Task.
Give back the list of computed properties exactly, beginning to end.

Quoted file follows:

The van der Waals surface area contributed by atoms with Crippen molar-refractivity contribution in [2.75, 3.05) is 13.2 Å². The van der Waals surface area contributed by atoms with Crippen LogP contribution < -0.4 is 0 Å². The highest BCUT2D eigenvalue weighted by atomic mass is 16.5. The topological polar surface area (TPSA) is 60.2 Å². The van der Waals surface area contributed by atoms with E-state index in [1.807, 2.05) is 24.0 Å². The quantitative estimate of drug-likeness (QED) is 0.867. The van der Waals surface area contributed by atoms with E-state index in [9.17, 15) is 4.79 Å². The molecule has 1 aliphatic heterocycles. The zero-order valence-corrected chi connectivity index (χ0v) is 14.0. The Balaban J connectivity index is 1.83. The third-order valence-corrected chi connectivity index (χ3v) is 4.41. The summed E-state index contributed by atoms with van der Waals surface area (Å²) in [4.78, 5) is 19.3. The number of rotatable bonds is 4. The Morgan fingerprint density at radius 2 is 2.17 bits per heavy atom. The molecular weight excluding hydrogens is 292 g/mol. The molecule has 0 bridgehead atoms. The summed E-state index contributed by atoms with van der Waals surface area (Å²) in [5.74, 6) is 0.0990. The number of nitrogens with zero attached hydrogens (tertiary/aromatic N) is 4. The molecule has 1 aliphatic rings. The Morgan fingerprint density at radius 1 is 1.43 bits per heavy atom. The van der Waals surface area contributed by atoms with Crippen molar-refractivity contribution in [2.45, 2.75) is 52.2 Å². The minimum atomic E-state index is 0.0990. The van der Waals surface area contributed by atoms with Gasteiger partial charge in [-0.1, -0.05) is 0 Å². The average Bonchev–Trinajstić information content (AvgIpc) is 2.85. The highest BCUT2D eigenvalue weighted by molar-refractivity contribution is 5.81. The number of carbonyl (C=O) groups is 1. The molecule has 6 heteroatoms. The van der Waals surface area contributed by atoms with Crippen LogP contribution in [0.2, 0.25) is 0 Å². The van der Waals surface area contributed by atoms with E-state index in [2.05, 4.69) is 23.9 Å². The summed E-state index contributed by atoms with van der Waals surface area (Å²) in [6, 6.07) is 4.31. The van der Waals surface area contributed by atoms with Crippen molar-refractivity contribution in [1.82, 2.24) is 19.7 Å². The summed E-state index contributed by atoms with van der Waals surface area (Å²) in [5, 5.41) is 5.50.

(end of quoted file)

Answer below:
The van der Waals surface area contributed by atoms with Crippen molar-refractivity contribution in [2.75, 3.05) is 13.2 Å². The van der Waals surface area contributed by atoms with Crippen LogP contribution < -0.4 is 0 Å². The highest BCUT2D eigenvalue weighted by atomic mass is 16.5. The topological polar surface area (TPSA) is 60.2 Å². The van der Waals surface area contributed by atoms with E-state index in [1.807, 2.05) is 24.0 Å². The quantitative estimate of drug-likeness (QED) is 0.867. The van der Waals surface area contributed by atoms with E-state index in [9.17, 15) is 4.79 Å². The molecule has 1 aliphatic heterocycles. The zero-order valence-corrected chi connectivity index (χ0v) is 14.0. The Balaban J connectivity index is 1.83. The third-order valence-corrected chi connectivity index (χ3v) is 4.41. The summed E-state index contributed by atoms with van der Waals surface area (Å²) in [4.78, 5) is 19.3. The number of rotatable bonds is 4. The Morgan fingerprint density at radius 2 is 2.17 bits per heavy atom. The molecular weight excluding hydrogens is 292 g/mol. The molecule has 0 bridgehead atoms. The summed E-state index contributed by atoms with van der Waals surface area (Å²) in [5.74, 6) is 0.0990. The number of nitrogens with zero attached hydrogens (tertiary/aromatic N) is 4. The molecule has 1 aliphatic rings. The Morgan fingerprint density at radius 1 is 1.43 bits per heavy atom. The van der Waals surface area contributed by atoms with Crippen molar-refractivity contribution in [2.45, 2.75) is 52.2 Å². The minimum atomic E-state index is 0.0990. The van der Waals surface area contributed by atoms with Gasteiger partial charge in [-0.1, -0.05) is 0 Å². The average Bonchev–Trinajstić information content (AvgIpc) is 2.85. The highest BCUT2D eigenvalue weighted by molar-refractivity contribution is 5.81. The number of carbonyl (C=O) groups is 1. The molecule has 6 heteroatoms. The van der Waals surface area contributed by atoms with Crippen LogP contribution in [0.2, 0.25) is 0 Å². The van der Waals surface area contributed by atoms with E-state index in [2.05, 4.69) is 23.9 Å². The summed E-state index contributed by atoms with van der Waals surface area (Å²) in [6, 6.07) is 4.31. The van der Waals surface area contributed by atoms with Crippen molar-refractivity contribution in [1.82, 2.24) is 19.7 Å². The summed E-state index contributed by atoms with van der Waals surface area (Å²) in [5, 5.41) is 5.50.